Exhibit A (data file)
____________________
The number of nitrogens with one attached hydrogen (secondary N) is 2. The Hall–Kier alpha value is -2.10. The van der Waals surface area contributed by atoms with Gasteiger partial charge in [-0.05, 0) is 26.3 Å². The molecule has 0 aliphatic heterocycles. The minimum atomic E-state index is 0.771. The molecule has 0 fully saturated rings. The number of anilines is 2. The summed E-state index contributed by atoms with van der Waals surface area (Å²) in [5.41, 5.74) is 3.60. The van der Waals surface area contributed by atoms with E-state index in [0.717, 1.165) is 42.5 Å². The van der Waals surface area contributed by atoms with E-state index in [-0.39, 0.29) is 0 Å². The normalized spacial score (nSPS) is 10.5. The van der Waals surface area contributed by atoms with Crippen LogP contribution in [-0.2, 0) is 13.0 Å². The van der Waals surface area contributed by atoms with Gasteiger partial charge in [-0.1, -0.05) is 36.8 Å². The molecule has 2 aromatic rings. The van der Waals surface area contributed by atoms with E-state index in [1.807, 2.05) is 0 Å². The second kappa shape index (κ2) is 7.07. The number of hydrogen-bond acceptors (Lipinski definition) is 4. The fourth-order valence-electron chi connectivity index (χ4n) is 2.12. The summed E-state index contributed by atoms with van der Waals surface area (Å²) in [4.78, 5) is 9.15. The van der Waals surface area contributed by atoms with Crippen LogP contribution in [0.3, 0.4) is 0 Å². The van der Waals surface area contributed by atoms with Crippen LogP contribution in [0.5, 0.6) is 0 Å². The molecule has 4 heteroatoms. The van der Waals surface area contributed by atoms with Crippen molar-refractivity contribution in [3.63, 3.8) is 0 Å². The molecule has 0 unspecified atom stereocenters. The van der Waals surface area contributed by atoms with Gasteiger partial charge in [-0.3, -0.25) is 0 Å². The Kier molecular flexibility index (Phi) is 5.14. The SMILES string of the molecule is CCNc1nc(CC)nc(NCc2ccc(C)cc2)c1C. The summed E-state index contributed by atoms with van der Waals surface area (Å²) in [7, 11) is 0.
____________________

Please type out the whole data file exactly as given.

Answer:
The number of nitrogens with one attached hydrogen (secondary N) is 2. The Hall–Kier alpha value is -2.10. The van der Waals surface area contributed by atoms with Gasteiger partial charge in [-0.05, 0) is 26.3 Å². The molecule has 0 aliphatic heterocycles. The minimum atomic E-state index is 0.771. The molecule has 0 fully saturated rings. The number of anilines is 2. The summed E-state index contributed by atoms with van der Waals surface area (Å²) in [5.41, 5.74) is 3.60. The van der Waals surface area contributed by atoms with E-state index in [0.717, 1.165) is 42.5 Å². The van der Waals surface area contributed by atoms with E-state index in [-0.39, 0.29) is 0 Å². The normalized spacial score (nSPS) is 10.5. The van der Waals surface area contributed by atoms with Crippen LogP contribution in [-0.2, 0) is 13.0 Å². The van der Waals surface area contributed by atoms with Gasteiger partial charge in [-0.1, -0.05) is 36.8 Å². The molecule has 2 aromatic rings. The van der Waals surface area contributed by atoms with E-state index in [1.807, 2.05) is 0 Å². The second kappa shape index (κ2) is 7.07. The number of hydrogen-bond acceptors (Lipinski definition) is 4. The fourth-order valence-electron chi connectivity index (χ4n) is 2.12. The summed E-state index contributed by atoms with van der Waals surface area (Å²) in [4.78, 5) is 9.15. The van der Waals surface area contributed by atoms with Crippen LogP contribution in [0.3, 0.4) is 0 Å². The van der Waals surface area contributed by atoms with Crippen LogP contribution in [0.5, 0.6) is 0 Å². The molecule has 4 heteroatoms. The van der Waals surface area contributed by atoms with Crippen molar-refractivity contribution in [3.63, 3.8) is 0 Å². The molecule has 0 unspecified atom stereocenters. The van der Waals surface area contributed by atoms with Gasteiger partial charge in [-0.3, -0.25) is 0 Å². The Kier molecular flexibility index (Phi) is 5.14. The SMILES string of the molecule is CCNc1nc(CC)nc(NCc2ccc(C)cc2)c1C. The summed E-state index contributed by atoms with van der Waals surface area (Å²) in [7, 11) is 0.